50. A method of optimizing impedance between a transceiver and an antenna in a wireless communications device comprising:
measuring a forward power and a reflected power of a transmitted signal transmitted on a selected transmit frequency band to determine a reflection coefficient;
quantizing the forward power and the reflected power of the transmitted signal to determine a complex reflection coefficient;
generating a quantized impedance mismatch signal indicative of the phase of the complex reflection coefficient during the transmit time slot of the TDMA frame, the quantized impedance mismatch signal including a first bit indicative of whether a magnitude of the reflection coefficient is less than or greater than a predetermined value; and
adjusting a variable impedance matching network responsive to the quantized impedance mismatch signal, during an idle period of communications in the TDMA frame, to minimize an impedance mismatch between the antenna and a transceiver at the selected frequency.
51. The method of claim 50 wherein adjusting a variable impedance matching network responsive to the impedance mismatch signal comprises generating an adjustment control signal to the variable matching network.
52. The method of claim 50 further comprising generating the adjustment control signal if the reflection coefficient is greater than the predetermined value.
53. The method of claim 50 wherein generating an impedance mismatch signal to a controller comprises generating a coarse indication of the phase of the complex reflection coefficient.
54. The method of claim 53 wherein generating an impedance mismatch signal to a controller comprises generating a 2-bit quadrant indication representative of a quadrant in a complex plane in which the complex reflection coefficient lies.
55. The method of claim 54 further comprising comparing the 2-bit quadrant indication with predetermined values in a lookup table.
56. The method of claim 55 further comprising generating the adjustment control signal based on the predetermined vales in the lookup table.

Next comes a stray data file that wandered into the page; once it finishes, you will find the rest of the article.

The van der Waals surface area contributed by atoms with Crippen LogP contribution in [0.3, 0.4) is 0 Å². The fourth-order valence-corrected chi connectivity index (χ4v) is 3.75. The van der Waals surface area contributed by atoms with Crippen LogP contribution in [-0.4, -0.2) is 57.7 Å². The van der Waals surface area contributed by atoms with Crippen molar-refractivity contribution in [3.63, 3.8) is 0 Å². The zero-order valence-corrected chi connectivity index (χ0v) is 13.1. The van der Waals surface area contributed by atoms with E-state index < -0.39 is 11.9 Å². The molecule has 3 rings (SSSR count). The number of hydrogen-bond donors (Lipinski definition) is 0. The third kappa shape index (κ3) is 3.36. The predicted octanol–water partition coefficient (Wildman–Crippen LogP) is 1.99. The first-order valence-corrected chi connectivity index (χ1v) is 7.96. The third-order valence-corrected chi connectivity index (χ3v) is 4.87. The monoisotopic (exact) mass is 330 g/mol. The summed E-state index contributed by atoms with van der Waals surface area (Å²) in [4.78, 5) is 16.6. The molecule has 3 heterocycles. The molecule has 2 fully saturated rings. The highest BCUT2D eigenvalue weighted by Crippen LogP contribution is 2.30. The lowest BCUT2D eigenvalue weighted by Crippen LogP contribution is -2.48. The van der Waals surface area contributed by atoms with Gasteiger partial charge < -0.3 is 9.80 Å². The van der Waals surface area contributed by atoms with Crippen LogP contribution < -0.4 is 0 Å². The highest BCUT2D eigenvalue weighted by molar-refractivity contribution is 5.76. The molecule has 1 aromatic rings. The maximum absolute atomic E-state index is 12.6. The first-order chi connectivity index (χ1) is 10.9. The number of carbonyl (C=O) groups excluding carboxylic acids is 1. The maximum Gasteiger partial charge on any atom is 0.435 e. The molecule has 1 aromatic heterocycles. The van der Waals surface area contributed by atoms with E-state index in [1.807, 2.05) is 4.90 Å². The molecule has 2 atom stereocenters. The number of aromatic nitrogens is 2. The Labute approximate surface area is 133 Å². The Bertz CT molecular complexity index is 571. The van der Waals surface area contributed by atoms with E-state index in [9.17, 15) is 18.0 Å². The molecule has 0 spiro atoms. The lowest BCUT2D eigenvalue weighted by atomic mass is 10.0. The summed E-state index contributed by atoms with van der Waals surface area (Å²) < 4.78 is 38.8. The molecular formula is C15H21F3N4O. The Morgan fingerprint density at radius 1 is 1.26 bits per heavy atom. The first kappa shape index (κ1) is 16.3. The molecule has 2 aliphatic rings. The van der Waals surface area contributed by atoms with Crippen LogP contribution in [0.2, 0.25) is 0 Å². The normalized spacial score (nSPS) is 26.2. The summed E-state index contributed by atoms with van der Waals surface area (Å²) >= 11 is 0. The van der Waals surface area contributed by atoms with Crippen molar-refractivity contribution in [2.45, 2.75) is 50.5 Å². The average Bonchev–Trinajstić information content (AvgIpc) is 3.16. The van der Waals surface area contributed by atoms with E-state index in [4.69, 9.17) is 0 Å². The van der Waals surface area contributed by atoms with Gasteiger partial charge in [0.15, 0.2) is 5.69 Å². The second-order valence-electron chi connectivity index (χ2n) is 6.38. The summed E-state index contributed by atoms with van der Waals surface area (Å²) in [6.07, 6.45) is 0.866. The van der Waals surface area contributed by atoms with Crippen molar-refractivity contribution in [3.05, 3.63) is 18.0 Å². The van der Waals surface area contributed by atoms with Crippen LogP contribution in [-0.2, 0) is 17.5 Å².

57. The method of claim 50 further comprising selectivity coupling an antenna to a receive signal path during a receive time slot of a TDMA frame, and a transmit signal path during a transmit time slot of a TDMA frame.
58. An impedance optimization circuit for a wireless communications device comprising:
a controller programmed to:
measure a forward power and a reverse power of a transmitted signal on a selected frequency band to determine a reflection coefficient indicative of an impedance match between a transceiver and an antenna at the selected frequency band;
detect an impedance mismatch between the transceiver and the antenna at the selected frequency band based on said reflection coefficient;
generate a quantized impedance mismatch signal indicative of the phase of the reflection coefficient, the quantized impedance mismatch signal including a bit indicative of whether a magnitude of the reflection coefficient is less than or greater than a predetermined value; and
adjust an variable impedance matching network, during an idle period of communications, responsive to said quantized impedance mismatch signal to minimize the impedance mismatch between the transceiver and the antenna at the selected frequency band.
Description
FIELD OF THE INVENTION

The present invention is directed toward antenna matching networks for use in communication devices that transmit and receive signals over the air and, more particularly, toward an adaptive antenna matching network for quasi-continuously rematching, or tuning, the antenna to the transmitter in order to minimize signal distortion and/or inefficiency.

BACKGROUND OF THE INVENTION

Automatic Antenna Tuning Units (ATUs) are well known in the field of High Frequency (HF) (2–30 MHz) radio transceiver design, where the radio and antenna must be designed to operate over wide frequency bands. High frequency ATUs are typically designed to handle significant power levels, such as one kilowatt, and utilize, for example, motor-driven variable capacitors and inductors that are capable of withstanding many kilovolts of RF (Radio Frequency) voltage and many amps of current. Such ATUs are, however, bulky, expensive, and operationally slow.